7 things to know about the drone rules proposed by Europe

With millions of drones already in operation in the European Union, the risk of a UAV colliding into a manned aircraft, damaging critical infrastructure, or invading a person’s privacy has become suddenly all too real.  Understandably, the civil aviation agency is working to regulate the air space by laying down rules with regards to unmanned aircraft systems. Last week, the European Aviation Safety Agency (EASA) proposed rules that it hopes would address both safety concerns and privacy risks. These regulations would be applicable to drones that weigh more than 250 g but less than 150 kg.

Here’s what you need to know:

  1. The person operating a drone is responsible for the safe operation of that UAV and ensuring that no drone is flying too close to an emergency response service
  2. All people who are operating drones weighing more than 250 g need to register themselves as operators
  3. Any drone that weighs more than 900 g needs to be registered and fitted with geofencing technology so that it cannot enter prohibited areas
  4. Any drone equipped with an audio sensor or a camera of more than 5 MP and a real-time video transmission link must be remotely identifiable
  5. Manufacturers must include a leaflet in the UAV packaging detailing the rules of conduct and the main pointers of EU drone rules
  6. All drones must carry a label which defines the class it belongs to (C0 to C4), so an operator will immediately know the operational limitations it needs to comply with
  7. EU member states have the flexibility of designating airspace areas as special zones where the entry of UAVs may be prohibited or restricted

EASA has also explained how the proposed rules address the following issues:

Safety: Geofencing reduces the air risk when zones are created for the protection of aerodromes

Law enforcement: Registration and electronic identification allow taking action against a negligent or reckless operator

Security: Electronic identification and geofencing contribute to addressing the security risk through identification of potential threats or the designation of zones for the protection of sensitive installations

Privacy: Electronic identification contributes to the law enforcement of privacy rights and geofencing contributes to addressing the privacy risk through the creation of zones for the protection of the privacy of a community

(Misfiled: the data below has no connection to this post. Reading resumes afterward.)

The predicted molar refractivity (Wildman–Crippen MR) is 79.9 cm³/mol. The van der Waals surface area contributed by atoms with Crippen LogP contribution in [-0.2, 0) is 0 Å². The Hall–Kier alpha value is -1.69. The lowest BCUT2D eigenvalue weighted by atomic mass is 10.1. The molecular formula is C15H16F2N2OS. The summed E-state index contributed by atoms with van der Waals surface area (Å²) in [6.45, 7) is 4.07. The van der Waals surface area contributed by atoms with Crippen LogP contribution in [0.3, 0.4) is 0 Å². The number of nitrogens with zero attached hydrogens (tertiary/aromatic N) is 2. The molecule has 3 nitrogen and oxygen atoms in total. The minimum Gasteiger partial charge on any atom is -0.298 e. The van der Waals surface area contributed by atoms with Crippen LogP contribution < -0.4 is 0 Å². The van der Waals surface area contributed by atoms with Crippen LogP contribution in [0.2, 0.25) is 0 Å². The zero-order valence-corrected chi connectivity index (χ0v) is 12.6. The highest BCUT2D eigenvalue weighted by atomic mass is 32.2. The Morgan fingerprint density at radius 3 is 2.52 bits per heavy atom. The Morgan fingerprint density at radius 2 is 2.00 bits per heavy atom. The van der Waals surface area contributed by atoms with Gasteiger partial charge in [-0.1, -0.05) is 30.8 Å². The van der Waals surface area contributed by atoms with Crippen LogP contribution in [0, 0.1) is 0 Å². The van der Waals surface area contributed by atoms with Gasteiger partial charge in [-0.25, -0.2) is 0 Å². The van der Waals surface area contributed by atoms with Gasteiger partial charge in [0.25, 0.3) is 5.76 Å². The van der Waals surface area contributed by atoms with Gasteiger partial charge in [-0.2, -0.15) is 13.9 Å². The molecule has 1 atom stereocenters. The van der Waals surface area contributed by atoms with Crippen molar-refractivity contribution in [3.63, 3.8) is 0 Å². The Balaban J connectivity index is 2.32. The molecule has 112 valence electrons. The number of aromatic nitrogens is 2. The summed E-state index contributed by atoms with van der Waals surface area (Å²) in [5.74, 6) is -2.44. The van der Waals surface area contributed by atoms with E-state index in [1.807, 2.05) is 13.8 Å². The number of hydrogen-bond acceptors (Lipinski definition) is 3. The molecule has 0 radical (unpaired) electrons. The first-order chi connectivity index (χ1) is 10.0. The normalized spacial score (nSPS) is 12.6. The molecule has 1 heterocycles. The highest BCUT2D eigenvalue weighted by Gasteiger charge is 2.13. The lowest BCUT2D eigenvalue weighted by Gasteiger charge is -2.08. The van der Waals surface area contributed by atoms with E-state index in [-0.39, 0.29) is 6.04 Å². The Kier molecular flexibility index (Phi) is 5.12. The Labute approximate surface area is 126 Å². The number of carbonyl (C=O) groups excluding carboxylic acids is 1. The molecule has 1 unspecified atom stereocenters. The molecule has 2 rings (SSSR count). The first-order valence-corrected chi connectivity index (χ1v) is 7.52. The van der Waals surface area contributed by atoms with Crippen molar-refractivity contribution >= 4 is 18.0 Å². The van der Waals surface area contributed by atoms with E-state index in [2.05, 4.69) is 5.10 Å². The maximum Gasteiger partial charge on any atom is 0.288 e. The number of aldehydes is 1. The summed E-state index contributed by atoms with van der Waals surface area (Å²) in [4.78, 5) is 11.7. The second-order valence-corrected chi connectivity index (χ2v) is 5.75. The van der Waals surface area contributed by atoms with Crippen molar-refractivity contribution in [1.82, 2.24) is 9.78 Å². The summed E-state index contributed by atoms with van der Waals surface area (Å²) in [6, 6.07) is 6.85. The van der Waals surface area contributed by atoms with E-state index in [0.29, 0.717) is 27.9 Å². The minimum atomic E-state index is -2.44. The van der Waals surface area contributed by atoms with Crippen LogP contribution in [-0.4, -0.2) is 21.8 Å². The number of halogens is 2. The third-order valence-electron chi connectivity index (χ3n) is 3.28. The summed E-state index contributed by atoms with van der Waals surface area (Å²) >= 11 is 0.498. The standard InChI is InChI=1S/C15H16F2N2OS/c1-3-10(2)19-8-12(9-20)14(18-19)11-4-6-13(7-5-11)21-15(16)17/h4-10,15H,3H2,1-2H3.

This regulation shall enter into force on the day following that of its publication in the Official Journal of the European Union (estimate 2018). Currently, EASA is inviting comments and feedback from all stakeholders from May 12 to August 12, post which a final proposal will be submitted to the European Union by the end of 2017. To read the complete proposal document, click here.

Related: This great infographic shows the evolution of drones over the past decades

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Introducing Airbus Aerial, the new commercial drone player in town

The battle for commercial drone dominance in the United States and Europe is heating up with the emergence of a new player: Airbus. The aeronautics giant has just announced the launch of its new business – a new commercial drone startup called Airbus Aerial.

Initially, the business will focus on using drones to develop aerial imagery services for industries like insurance, agriculture, oil and gas, and utilities. Airbus Aerial will also seek to serve state and local governments during emergency services and disaster management by providing actionable data and insights.

This news follows on the heels of Airbus revealing its plans to launch a self-piloted flying vehicle, Vahana. Perhaps the company is trying to play catch-up with rivals Boeing, Lockheed Martin, and Northrop Grumman who are already fighting for air supremacy.

The launch of Airbus Aerial allows the French conglomerate to solidify its position in the imagery space by leveraging the information it gathers from a multitude of sources, including drones, satellites, and high altitude aircraft. At least that’s what Airbus Defence and Space CEO, Dirk Hoke, is going for. “Using an integrated combination of assets, from UAS platforms to satellite imagery, Airbus Aerial is rolling out a wide range of new imagery services. In the future, additional pillars of the Airbus Aerial activities will be in the area of cargo drone services as well as providing connectivity via aerial assets,” he says in a press release.

UAV industry veteran Jesse Kallman has been roped in as the head the US operations. Airbus wants to leverage his experience as a federal policy expert at the Federal Aviation Administration (FAA). Kallman also believes that drones are only a piece of a much bigger picture.

“Airbus Aerial brings together a variety of aerospace technologies – including drones and satellites – combines them in a common software infrastructure, and applies industry-specific analytics to deliver tailored solutions to our customers’ biggest challenges,” he insists.

Oh, and if you are a drone expert looking to build your career, Airbus Aerial is looking for people in software development, data analytics, and drone operations. Hop over to their website to know more.

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